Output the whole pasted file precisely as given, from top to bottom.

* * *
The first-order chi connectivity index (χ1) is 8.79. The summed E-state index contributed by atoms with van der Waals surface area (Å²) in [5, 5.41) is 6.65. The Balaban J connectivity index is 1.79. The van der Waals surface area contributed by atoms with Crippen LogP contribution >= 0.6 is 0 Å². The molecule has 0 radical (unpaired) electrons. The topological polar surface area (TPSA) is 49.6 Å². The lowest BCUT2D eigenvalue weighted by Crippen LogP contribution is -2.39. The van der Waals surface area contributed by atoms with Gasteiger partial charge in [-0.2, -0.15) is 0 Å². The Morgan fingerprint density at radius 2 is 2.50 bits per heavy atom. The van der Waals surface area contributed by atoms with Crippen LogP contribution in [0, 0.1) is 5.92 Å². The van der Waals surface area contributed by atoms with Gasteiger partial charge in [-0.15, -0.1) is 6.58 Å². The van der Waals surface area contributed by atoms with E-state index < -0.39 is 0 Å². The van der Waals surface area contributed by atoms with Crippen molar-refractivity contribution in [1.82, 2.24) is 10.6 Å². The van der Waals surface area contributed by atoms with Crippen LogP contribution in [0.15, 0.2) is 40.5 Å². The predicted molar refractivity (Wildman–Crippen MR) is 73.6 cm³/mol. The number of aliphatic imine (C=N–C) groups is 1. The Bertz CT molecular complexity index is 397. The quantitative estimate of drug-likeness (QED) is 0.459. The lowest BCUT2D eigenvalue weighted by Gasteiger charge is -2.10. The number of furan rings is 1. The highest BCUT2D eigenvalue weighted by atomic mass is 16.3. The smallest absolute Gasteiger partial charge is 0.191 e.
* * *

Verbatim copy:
The first-order chi connectivity index (χ1) is 8.79. The summed E-state index contributed by atoms with van der Waals surface area (Å²) in [5, 5.41) is 6.65. The Balaban J connectivity index is 1.79. The van der Waals surface area contributed by atoms with Crippen LogP contribution >= 0.6 is 0 Å². The molecule has 0 radical (unpaired) electrons. The topological polar surface area (TPSA) is 49.6 Å². The lowest BCUT2D eigenvalue weighted by Crippen LogP contribution is -2.39. The van der Waals surface area contributed by atoms with Gasteiger partial charge in [-0.2, -0.15) is 0 Å². The Morgan fingerprint density at radius 2 is 2.50 bits per heavy atom. The van der Waals surface area contributed by atoms with Crippen LogP contribution in [0, 0.1) is 5.92 Å². The van der Waals surface area contributed by atoms with Gasteiger partial charge in [-0.15, -0.1) is 6.58 Å². The van der Waals surface area contributed by atoms with E-state index < -0.39 is 0 Å². The van der Waals surface area contributed by atoms with Crippen molar-refractivity contribution in [1.82, 2.24) is 10.6 Å². The van der Waals surface area contributed by atoms with Crippen LogP contribution in [0.15, 0.2) is 40.5 Å². The predicted molar refractivity (Wildman–Crippen MR) is 73.6 cm³/mol. The number of aliphatic imine (C=N–C) groups is 1. The Bertz CT molecular complexity index is 397. The quantitative estimate of drug-likeness (QED) is 0.459. The lowest BCUT2D eigenvalue weighted by Gasteiger charge is -2.10. The number of furan rings is 1. The highest BCUT2D eigenvalue weighted by atomic mass is 16.3. The smallest absolute Gasteiger partial charge is 0.191 e.